Presentation on theme: "ARIAtlas.org. Infection can spread quickly in an interconnected world, and the infrastructure to support optimal approaches to diagnoses and surveillance."— Presentation transcript:
Infection can spread quickly in an interconnected world, and the infrastructure to support optimal approaches to diagnoses and surveillance is unavailable in many locations. Barriers to a timely diagnosis can include delays in obtaining test results, lack of supplies or equipment, lack of familiarity with testing protocols, inconvenience, and cost. Global Impact
Surveillance alerts public health authorities to illness surges so that they can act before a new, highly transmissible, or especially dangerous virus spreads to the human population. Global Impact
Laboratory surveillance In a laboratory-based surveillance model, the appropriate authorities are notified if the lab-confirmed diagnosis appears on a list of reportable diseases. Sentinel surveillance This targeted approach draws on data from sentinel sites, typically hospitals, ambulatory settings, or nursing homes, which mirror the general population. Source: ARIAtlas.org, World Lung Foundation 2010 Syndromic surveillance Rather than identify a specific infectious disease, syndromic surveillance gathers information about trends that suggest case spikes or a new outbreak. Zoonotic surveillance Trends in animal diseases may be observed, since many pathogens implicated in human ARIs have been identified previously in animals (especially influenza viruses, which tend to originate in swine and birds).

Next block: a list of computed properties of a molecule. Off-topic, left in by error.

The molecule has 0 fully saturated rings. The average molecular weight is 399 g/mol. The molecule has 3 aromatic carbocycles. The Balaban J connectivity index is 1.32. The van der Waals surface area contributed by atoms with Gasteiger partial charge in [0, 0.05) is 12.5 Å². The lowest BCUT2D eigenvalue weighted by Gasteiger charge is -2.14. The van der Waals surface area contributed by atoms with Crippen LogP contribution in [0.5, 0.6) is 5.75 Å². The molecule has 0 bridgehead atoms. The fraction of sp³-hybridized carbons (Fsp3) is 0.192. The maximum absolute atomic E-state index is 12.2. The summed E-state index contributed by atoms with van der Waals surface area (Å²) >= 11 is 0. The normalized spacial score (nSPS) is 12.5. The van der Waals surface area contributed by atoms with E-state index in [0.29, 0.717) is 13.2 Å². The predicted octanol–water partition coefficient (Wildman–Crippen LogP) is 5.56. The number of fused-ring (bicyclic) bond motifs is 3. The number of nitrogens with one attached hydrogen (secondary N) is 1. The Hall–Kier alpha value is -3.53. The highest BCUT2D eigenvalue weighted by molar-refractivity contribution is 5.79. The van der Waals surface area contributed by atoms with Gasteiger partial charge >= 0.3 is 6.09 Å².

Actions That Make a Difference Community-based initiatives to improve diagnoses and track the course of an infection include educating family members, arming clinicians with decision-making tools, and developing diagnostic techniques that are feasible in resource-poor environments.
Actions That Make a Difference Two-way communication between clinicians and public health agencies can call attention to unusual patterns of disease. Laboratory diagnoses and reporting should be combined with less resource-intensive surveillance approaches such as sentinel and syndrome surveillance, which can produce data quickly.
As with many ARIs, pertussis often goes undiagnosed. Source: ARIAtlas.org, World Lung Foundation 2010 Sixteen percent of American doctors sampled said they did not test adolescents for pertussis.